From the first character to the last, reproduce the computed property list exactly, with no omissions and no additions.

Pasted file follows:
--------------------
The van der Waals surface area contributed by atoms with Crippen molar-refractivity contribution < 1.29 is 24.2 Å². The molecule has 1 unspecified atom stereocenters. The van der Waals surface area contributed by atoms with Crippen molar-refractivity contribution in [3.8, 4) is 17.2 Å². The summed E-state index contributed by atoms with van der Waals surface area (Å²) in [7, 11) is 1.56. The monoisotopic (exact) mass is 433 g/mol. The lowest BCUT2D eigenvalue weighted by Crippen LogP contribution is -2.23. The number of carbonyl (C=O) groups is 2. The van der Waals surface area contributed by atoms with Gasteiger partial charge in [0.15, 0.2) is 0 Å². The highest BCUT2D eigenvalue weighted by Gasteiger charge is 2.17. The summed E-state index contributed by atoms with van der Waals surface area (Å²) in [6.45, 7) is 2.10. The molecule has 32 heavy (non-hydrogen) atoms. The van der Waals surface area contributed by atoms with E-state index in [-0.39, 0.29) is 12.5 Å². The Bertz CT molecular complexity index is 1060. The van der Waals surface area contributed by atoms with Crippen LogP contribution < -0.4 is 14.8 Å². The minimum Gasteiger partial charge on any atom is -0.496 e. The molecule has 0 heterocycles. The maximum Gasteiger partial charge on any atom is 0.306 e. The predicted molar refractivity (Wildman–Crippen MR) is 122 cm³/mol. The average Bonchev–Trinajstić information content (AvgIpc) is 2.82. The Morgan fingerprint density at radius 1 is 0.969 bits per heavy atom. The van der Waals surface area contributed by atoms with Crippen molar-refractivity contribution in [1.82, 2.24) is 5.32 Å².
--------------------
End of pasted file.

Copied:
The van der Waals surface area contributed by atoms with Crippen molar-refractivity contribution < 1.29 is 24.2 Å². The molecule has 1 unspecified atom stereocenters. The van der Waals surface area contributed by atoms with Crippen molar-refractivity contribution in [3.8, 4) is 17.2 Å². The summed E-state index contributed by atoms with van der Waals surface area (Å²) in [7, 11) is 1.56. The monoisotopic (exact) mass is 433 g/mol. The lowest BCUT2D eigenvalue weighted by Crippen LogP contribution is -2.23. The number of carbonyl (C=O) groups is 2. The van der Waals surface area contributed by atoms with Gasteiger partial charge in [0.15, 0.2) is 0 Å². The highest BCUT2D eigenvalue weighted by Gasteiger charge is 2.17. The summed E-state index contributed by atoms with van der Waals surface area (Å²) in [6.45, 7) is 2.10. The molecule has 32 heavy (non-hydrogen) atoms. The van der Waals surface area contributed by atoms with E-state index in [-0.39, 0.29) is 12.5 Å². The Bertz CT molecular complexity index is 1060. The van der Waals surface area contributed by atoms with Crippen LogP contribution < -0.4 is 14.8 Å². The minimum Gasteiger partial charge on any atom is -0.496 e. The molecule has 0 heterocycles. The maximum Gasteiger partial charge on any atom is 0.306 e. The predicted molar refractivity (Wildman–Crippen MR) is 122 cm³/mol. The average Bonchev–Trinajstić information content (AvgIpc) is 2.82. The Morgan fingerprint density at radius 1 is 0.969 bits per heavy atom. The van der Waals surface area contributed by atoms with Crippen molar-refractivity contribution in [1.82, 2.24) is 5.32 Å².